I don’t avoid the blokes but the subtle peculiarity of group dynamics means that I end up spending most of my time with 4 women, in particular.
I am alone in my real life quite a bit but there’s always a distraction at hand. Here in this technology-free-capsule I am alone in my room by 7.30pm and it’s just me and my little fast-detoxing brain. I am not used to this kind of silence and it’s confronting. My leg muscles are burning. I can hear my heart beat.
Is it possible to make substantial changes to the way I am living my life after only a week here? They say it takes 21 days to change a habit. But there’s no denying the power of hanging out with a bunch of people who are all trying to be better, let alone absorbing the palpable goodwill and positive vibes.
By day 4, I have done 16 hours exercise, had 2 massages, 1 facial and participated in over 10 workshops about love and intimacy to navigating the hormone highway. The one about stress, cancer and heart disease scares the bejeezas out of me.
But it’s the dance classes where I really let myself go and forget to be embarrassed. I haven’t danced in years and it feels fantastic!
The chef is a fat-free, sugar-free genius and living without alcohol, coffee and chronic negativity is a welcome change to my usual routine back home.
A member of staff here is one of the funniest and inspiring people I have ever met. Another is more inappropriately flirtatious than my car mechanic.
Some people snuck food in. One burly fella had a secret stow of protein shakes. Another, the token husband, becomes the skinny, hungry guy I give my desert and mid-afternoon snack to. One woman confesses she’d panicked and secreted an empty tuna can in her room-safe after a late night binge.
I never thought I’d like yoga. I always reckoned meditation was for other people. I’d never really savored food without oil, tea without caffeine, and sharing 3 meals a day with people I had little in common with. I never thought I’d keep a straight face in a steam room full of naked people.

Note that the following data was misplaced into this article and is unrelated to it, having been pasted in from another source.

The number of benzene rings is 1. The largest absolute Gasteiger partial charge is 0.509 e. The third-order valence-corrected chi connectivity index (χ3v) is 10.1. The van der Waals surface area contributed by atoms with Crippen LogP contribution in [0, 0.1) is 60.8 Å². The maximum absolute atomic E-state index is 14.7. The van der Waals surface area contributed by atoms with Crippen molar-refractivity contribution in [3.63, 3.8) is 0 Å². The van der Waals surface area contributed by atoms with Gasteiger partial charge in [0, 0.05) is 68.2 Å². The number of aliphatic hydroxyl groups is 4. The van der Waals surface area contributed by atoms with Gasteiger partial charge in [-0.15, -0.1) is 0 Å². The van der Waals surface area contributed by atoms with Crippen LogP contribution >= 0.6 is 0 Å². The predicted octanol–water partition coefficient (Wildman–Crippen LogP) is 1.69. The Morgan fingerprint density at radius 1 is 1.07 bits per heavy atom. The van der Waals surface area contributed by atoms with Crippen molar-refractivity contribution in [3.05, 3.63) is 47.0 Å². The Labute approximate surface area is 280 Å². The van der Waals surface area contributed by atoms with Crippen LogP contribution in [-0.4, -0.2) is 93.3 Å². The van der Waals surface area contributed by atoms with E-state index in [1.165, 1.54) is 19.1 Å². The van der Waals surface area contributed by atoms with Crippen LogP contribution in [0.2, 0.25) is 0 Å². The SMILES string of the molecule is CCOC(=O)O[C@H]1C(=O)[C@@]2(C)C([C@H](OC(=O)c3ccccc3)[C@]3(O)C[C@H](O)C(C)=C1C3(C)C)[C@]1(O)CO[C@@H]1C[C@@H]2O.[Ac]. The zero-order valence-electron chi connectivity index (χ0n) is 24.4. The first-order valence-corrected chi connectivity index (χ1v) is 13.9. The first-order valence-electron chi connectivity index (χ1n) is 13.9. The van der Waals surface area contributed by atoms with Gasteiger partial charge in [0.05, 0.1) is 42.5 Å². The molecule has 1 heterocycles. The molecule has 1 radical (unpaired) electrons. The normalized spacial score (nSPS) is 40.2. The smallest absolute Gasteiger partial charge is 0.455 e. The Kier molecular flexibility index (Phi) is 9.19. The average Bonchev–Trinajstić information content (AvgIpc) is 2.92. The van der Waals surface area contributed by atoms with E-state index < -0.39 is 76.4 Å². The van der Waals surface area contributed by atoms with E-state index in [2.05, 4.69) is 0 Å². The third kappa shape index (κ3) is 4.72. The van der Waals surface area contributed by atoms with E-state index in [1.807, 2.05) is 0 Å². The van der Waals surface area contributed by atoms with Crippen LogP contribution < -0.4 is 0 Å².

It was my sister’s birthday while I was away – it’s over 2 years now – and the retreat’s head gardener suggests we plant a frangipani for her on the day. He tells me he’ll look after it and send me a photo when it flowers after giving me a quick hug and leaving me with my plant. They’d be red flowers, he tells me.
I wonder what my sister would have made of this place.
“Jesus El! You would have been better off giving your money to asylum seekers or something! But if it makes you feel better and, you know, more able to cope with me being gone now and everything…. Oh, and by the way, I saw you doing The Salsa. Don’t give up ya day job, will ya?”
By day 6 most of us have become sufficiently institutionalized to be apprehensive about re-entering our former lives. I want to take home the funny and inspiring staff member to keep me on the right track and off the beaten one.
What’s not to like about a week of company, community and conversation? What’s not to feel grateful for after a week of pampering, positivity and papaya fruit?
Back home now and my real-world first-world problems are all still here. There’s been an initial exchange of mutually encouraging txts with my new best friends –
How you handling it? Have re-toxed already. You go girl!
But they have stopped now.
And it feels a bit weird and lonely all of a sudden. It’s like the end of an affair you both knew had no future but was gorgeous while it lasted.